A tissue engineered vein graft – proof of concept

By: Peter Morris | Posted on: 27th June 2012

There was a very interesting report in the Lancet this past week from the Sahlgrenska University Hospital in Gothenburg in Sweden by Michael Olausson and colleagues describing the successful treatment of a ten year old girl with an extrahepatic portal vein obstruction. A 9cm length of an iliac vein from a deceased organ donor was decellularised and subsequently recellularised with endothelial cells and smooth muscle cells. These had been differentiated from bone marrow stem cells from the patient and stimulated with a variety of growth factors. Having obtained the stem cells to repopulate the decellularised venous matrix, the graft was maintained in bioreactor culture for two weeks before being used for surgery.

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A vein was needed for a bypass between the superior mesenteric vein and the intrahapatic left portal vein, and it was felt that the internal jugular vein was not long enough. The engineered vein graft was implanted successfully but one year later there was obstruction and so a further tissue engineered vein graft was prepared, again using the girls own stem cells, and was used to lengthen the existing graft after relieving the obstruction as it passed through the mesocolon.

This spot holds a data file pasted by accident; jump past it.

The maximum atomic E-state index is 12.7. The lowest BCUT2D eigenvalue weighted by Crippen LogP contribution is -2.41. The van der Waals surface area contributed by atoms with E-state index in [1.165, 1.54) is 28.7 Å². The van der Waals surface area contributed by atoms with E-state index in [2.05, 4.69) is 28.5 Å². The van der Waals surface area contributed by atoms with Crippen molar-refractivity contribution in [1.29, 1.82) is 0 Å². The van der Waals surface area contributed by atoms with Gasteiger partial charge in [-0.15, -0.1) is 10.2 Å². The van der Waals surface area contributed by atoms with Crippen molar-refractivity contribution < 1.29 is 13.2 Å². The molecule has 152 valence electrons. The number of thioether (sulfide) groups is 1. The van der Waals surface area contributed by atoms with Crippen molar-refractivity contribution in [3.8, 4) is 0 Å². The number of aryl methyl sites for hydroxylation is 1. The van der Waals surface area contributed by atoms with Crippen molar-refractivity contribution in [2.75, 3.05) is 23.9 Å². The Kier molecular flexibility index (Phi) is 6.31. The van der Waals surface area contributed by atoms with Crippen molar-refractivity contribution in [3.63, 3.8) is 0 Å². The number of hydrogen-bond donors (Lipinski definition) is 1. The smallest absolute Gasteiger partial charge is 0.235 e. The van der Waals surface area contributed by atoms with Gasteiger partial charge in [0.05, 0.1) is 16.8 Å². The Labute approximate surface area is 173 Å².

To date the patient has restored portal circulation, improved physical and mental function and no antiendothelial cell antibodies have been detected. No immunosuppression is being used. This is a very well documented and carefully planned procedure which will not have a great deal of common usage but it does help to set the stage for the future in the growing field of tissue engineering.

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